Scenic wallpapers were the epitome of block-printed wallpapers, requiring thousands of wood blocks to print a non-repeating scene that could wrap a room in a continuous landscape view. Scenic wallpapers were introduced around 1804 and remained popular as new scenes were added until the 1860s. Around the 1840s, a new style emerged that altered the scenic landscape format through the introduction of decors, also known as fresco papers. While scenic papers offered a continuous view of natural wonders or mythological tales, decors were more architectural: the landscapes were treated more like works of art set within a heavy framework of simulated ornate moldings and wood carvings that replicated pilasters, crown moldings, or dadoes.
L'Orage is a landscape that simulates a painting created as part of a decor. The effect is similar to viewing a beautiful landscape through an ornate window frame. While many of the frescoes incorporated exotic landscape scenes, others recreated park settings or sculptural effects. The wallpaper manufacturers hired well-known artists to create these landscape scenes, which then could be reproduced with wood blocks. L’Orage was originally painted by Robert Eberle, a painter of landscapes and animals, and his work was subsequently translated into a block-printed design by Eugène Ehrmann.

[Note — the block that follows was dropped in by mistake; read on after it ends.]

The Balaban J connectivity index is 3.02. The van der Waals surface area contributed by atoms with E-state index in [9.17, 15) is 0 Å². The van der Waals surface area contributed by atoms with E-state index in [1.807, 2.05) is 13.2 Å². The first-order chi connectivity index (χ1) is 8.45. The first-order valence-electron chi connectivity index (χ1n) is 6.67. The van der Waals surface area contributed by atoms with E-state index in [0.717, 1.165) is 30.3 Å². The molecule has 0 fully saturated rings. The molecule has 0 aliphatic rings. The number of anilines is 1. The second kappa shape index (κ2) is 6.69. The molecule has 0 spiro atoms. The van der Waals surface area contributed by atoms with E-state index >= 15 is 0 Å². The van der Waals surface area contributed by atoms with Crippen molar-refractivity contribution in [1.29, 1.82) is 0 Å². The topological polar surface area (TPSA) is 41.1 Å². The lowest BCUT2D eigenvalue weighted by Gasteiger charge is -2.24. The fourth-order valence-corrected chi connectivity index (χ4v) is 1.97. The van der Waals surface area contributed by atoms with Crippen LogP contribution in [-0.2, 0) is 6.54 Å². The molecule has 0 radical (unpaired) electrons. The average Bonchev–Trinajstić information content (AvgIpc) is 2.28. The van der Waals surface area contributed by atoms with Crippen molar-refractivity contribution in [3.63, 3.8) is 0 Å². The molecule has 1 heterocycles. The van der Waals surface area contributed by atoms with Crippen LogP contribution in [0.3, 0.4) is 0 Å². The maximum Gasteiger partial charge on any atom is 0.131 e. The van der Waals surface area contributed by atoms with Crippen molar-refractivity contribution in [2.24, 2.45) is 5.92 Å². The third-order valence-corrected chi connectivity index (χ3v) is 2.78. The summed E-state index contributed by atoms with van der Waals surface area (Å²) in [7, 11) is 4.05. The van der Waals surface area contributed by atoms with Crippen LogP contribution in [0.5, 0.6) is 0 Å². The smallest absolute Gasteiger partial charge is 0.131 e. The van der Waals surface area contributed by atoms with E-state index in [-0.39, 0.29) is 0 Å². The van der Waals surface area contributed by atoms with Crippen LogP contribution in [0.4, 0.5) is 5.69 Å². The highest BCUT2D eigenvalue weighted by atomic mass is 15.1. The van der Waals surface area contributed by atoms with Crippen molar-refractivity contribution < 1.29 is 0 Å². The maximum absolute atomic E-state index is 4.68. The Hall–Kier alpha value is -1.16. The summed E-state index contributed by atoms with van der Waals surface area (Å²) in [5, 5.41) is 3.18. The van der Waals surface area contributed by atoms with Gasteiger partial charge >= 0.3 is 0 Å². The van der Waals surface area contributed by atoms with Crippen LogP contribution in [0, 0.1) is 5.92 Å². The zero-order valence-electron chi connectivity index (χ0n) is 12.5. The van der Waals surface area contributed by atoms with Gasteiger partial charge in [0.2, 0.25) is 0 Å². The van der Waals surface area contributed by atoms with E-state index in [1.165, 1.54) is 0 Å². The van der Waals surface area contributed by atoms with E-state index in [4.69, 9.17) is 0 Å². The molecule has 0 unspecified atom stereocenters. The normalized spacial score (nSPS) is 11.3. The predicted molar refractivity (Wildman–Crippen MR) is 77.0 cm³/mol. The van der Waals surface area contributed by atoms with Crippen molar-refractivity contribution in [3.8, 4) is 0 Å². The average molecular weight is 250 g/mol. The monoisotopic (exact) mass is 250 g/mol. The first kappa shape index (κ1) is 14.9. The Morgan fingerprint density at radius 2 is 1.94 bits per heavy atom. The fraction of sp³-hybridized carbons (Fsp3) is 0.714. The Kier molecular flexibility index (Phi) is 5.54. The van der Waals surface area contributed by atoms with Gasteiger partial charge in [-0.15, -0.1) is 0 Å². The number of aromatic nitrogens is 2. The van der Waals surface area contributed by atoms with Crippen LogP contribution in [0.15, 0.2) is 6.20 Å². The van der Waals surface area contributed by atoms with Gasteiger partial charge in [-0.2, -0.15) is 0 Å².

It is amazing that L’Orage is printed on a single sheet of paper, measuring 92 x 76 inches. Only 40 years earlier, wallpaper was still being made by hand in sheets measuring about 16 x 20 inches, which were then pasted together to form rolls. This scene required 193 woodblocks to print, and could be used to alternate with two other scenes in an architectural framework.
L’Orage was produced by Zuber & Cie, one of the oldest extant wallpaper companies in France. Founded in 1797, Zuber continues to print wallpapers today, including a number of scenic wallpapers still printed with the original woodblocks.